Organiser of Hong Kong pro-democracy primaries steps down amid Beijing pressure

HONG KONG (Reuters) – A key organiser of primary elections for Hong Kong’s pro-democracy camp said on Wednesday he was stepping down after Beijing said the vote may violate the new national security law and could amount to subversion.

Former democracy lawmaker Au Nok-hin helped organise the weekend poll that saw more than 610,000 people vote in what was widely seen as a symbolic protest against the sweeping legislation imposed on the city by Beijing.

“Withdrawal is the only choice (I have, to) … protect myself and others,” Au said in a Facebook post.

The primary polls were aimed at selecting democracy candidates to stand in September elections for the Legislative Council, Hong Kong’s governing body.

However, the primaries could violate the new national security law, said Beijing’s top office in the city, the Hong Kong Liaison Office, the Chinese government agency Hong Kong and Macau Affairs Office, and the city’s leader Carrie Lam.

“For those who do not recognise democracy, or do not agree with democratic values, it is difficult to understand the meaning of the primary election,” said Benny Tai, another organiser of the pro-democracy polls.

The new security law punishes what Beijing broadly defines as secession, subversion, terrorism and collusion with foreign forces with up to life in prison and sees Chinese intelligence agents operating officially in the city for the first time.

Critics of the law fear it will crush wide-ranging freedoms promised to Hong Kong when it returned to Chinese rule in 1997, while supporters say it will bring stability to the city after a year of sometimes violent anti-government protests.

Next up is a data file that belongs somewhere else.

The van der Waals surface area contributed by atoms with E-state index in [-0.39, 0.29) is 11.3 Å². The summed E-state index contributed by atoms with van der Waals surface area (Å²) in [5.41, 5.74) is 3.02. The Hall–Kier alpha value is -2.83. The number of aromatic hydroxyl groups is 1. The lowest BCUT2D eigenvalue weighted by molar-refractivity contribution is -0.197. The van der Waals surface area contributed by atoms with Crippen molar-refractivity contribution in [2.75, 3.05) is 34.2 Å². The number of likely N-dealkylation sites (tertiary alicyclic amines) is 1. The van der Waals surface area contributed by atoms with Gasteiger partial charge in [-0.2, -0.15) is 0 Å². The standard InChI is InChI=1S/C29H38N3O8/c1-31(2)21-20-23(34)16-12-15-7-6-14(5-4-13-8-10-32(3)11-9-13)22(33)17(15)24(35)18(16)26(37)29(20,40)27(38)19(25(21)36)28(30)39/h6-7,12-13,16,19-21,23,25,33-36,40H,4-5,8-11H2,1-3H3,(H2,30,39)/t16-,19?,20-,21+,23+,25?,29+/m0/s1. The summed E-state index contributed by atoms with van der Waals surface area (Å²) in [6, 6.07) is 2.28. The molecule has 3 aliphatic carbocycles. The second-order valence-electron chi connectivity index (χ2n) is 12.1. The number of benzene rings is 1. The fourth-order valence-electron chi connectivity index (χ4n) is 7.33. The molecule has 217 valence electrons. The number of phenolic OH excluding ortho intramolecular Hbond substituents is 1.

The primaries saw a group of young democrats, or “localists” perform strongly, reflecting a potential change of guard to a more radical grouping likely to rile authorities in Beijing.

Hong Kong police on Wednesday arrested the vice chairman of the city’s Democratic Party, Lo Kin-hei, on charges of unlawful assembly related to anti-government protests in November, he wrote on his Facebook page. He was released on bail.

Hong Kong police said it charged five males aged 21 to 70 with unlawful assembly, without giving names and they will be mentioned in court on Aug. 21.

The moves come as U.S. President Donald Trump on Tuesday ordered an end to Hong Kong’s special status under U.S. law to punish China for what he called “oppressive actions” against the former British colony.

Related Coverage

  • Young Hong Kong democrats seek new political order under shadow of Beijing
  • New York Times to move part of Hong Kong office to Seoul

“Hong Kong will now be treated the same as mainland China,” Trump said.

China said on Wednesday it would impose retaliatory sanctions on U.S. individuals and entities after Trump signed a law penalising banks doing business with Chinese officials who implement the new Hong Kong national security law.

In another blow to the city’s international status, the New York Times (NYT.N) said it would shift part of its Hong Kong office to Seoul, as worries grow that security law would curb media and other freedoms in the city.

Source: Read Full Article